Food and Drug Administration, HHS.
The Food and Drug Administration (FDA) is announcing that a proposed collection of information has been submitted to the Office of Management and Budget (OMB) for emergency processing under the Paperwork Reduction Act of 1995 (the PRA). FDA believes, and is preparing a guidance document explaining, that it is possible in certain circumstances for In Vitro Diagnostic (IVD) device studies to be conducted using leftover specimens obtained without informed consent while protecting the human subjects who are the source of such specimens. This notice solicits comments on the proposed collection of information associated with the guidance document entitled “Guidance on Informed Consent for In Vitro Diagnostic Device Studies Using Leftover Human Specimens that are Not Individually Identifiable.”
Fax written comments on the collection of information by February 8, 2006. FDA is requesting approval of this emergency processing by January 17, 2006.
OMB is still experiencing significant delays in the regular mail, including first class and express mail, and messenger deliveries are not being accepted. To ensure that comments on the information collection are received, OMB recommends that written comments be faxed to the Office of Information and Regulatory Affairs, OMB, Attn: Fumie Yokota, Desk Officer for FDA, FAX: 202-395-6974.Start Further Info
FOR FURTHER INFORMATION CONTACT:
Denver Presley, Office of Information Resources Management (HFA-250), Food and Drug Administration, 5600 Fishers Lane, rm. 16B-26, Rockville, MD 20857, 301-827-1472.End Further Info End Preamble Start Supplemental Information
FDA has requested emergency processing of this proposed collection of information under section 3507(j) of the PRA (44 U.S.C. 3507(j)) and 5 CFR 1320.13. The Center for Devices and Radiological Health (CDRH) intends to issue a guidance document that addresses an immediate need of the research community. CDRH's guidance will identify the circumstances when the agency intends to exercise enforcement discretion regarding the informed consent requirements. These requirements normally apply to all FDA-regulated clinical studies, including studies using only leftover human specimens that are not individually identifiable. The agency intends to issue this guidance because the existing requirements are bringing a halt to a class of very valuable research that can produce new diagnostic tests, without appreciably adding protection for human subjects.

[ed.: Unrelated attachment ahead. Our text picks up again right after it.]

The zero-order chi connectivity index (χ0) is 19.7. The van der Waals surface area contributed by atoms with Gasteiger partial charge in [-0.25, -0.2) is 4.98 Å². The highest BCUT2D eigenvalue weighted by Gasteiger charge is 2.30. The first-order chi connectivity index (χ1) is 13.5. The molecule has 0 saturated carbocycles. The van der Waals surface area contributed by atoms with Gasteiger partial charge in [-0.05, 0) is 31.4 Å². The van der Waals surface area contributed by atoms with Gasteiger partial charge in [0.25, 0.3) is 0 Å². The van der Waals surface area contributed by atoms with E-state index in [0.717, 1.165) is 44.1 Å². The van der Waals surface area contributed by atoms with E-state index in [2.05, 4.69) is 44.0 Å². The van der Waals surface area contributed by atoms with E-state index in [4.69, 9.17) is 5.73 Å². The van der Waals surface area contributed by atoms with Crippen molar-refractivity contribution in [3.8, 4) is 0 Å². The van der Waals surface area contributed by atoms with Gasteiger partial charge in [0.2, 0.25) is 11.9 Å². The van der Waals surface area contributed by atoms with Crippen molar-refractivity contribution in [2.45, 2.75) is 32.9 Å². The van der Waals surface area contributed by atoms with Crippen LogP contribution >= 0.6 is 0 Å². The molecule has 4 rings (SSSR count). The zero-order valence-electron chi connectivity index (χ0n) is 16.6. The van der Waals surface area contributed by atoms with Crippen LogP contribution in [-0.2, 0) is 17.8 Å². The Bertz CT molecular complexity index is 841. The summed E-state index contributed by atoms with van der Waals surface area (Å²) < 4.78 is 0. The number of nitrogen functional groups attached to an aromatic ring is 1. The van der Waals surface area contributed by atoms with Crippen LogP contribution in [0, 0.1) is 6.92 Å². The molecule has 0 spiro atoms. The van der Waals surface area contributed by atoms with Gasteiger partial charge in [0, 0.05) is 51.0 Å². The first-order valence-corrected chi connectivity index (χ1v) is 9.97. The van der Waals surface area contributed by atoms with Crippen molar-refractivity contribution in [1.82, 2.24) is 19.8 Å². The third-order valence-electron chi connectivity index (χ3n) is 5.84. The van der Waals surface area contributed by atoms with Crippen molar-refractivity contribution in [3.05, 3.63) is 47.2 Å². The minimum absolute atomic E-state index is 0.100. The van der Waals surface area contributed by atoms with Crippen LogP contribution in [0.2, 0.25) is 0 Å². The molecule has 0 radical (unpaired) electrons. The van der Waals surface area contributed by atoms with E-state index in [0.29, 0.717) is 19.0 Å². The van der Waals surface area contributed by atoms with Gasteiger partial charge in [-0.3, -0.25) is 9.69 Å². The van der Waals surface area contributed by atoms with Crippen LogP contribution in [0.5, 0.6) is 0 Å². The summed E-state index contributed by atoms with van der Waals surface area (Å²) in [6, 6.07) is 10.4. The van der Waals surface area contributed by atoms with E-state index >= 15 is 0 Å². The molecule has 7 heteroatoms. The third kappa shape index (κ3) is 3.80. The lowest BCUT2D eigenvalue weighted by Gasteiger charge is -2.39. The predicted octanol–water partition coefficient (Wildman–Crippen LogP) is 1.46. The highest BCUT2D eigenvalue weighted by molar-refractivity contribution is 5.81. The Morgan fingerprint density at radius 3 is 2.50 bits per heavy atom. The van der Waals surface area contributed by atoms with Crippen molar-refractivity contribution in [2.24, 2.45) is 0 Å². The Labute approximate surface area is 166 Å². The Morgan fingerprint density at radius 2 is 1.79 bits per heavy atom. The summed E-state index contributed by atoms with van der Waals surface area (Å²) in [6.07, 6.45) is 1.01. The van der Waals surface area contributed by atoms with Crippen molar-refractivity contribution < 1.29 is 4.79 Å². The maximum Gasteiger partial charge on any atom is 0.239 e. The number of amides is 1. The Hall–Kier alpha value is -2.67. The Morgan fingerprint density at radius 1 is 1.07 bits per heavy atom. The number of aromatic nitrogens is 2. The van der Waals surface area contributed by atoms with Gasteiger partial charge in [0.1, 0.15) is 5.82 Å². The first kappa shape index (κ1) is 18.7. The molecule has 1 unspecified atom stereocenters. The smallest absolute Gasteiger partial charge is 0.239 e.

With respect to the following proposed collection of information, FDA invites comments on the following topics: (1) Whether the proposed collection of information is necessary for the proper performance of FDA's functions, including whether the information will have practical utility; (2) the accuracy of FDA's estimate of the burden of the proposed collection of information, including the validity of the methodology and assumptions used; (3) ways to enhance the quality, utility, and clarity of the information to be collected; and (4) ways to minimize the burden of the collection of information on respondents, including through the use of automated collection techniques, when appropriate, and other forms of information technology.
Guidance on Informed Consent for In Vitro Diagnostic Device Studies Using Leftover Human Specimens That are Not Individually Identifiable
FDA's investigational device regulations are intended to encourage the development of new, useful devices in a manner that is consistent with public health, safety, and with ethical standards. Investigators should have freedom to pursue the least burdensome means of accomplishing this goal. However, to ensure that the balance is maintained between product Start Printed Page 1430development and the protection of public health, safety, and ethical standards, FDA has established human subject protection regulations addressing requirements for informed consent and institutional review board (IRB) review that apply to all FDA-regulated clinical investigations involving human subjects. In particular, informed consent requirements further both safety and ethical considerations by allowing potential subjects to consider both the physical and privacy risks they face if they agree to participate in a trial.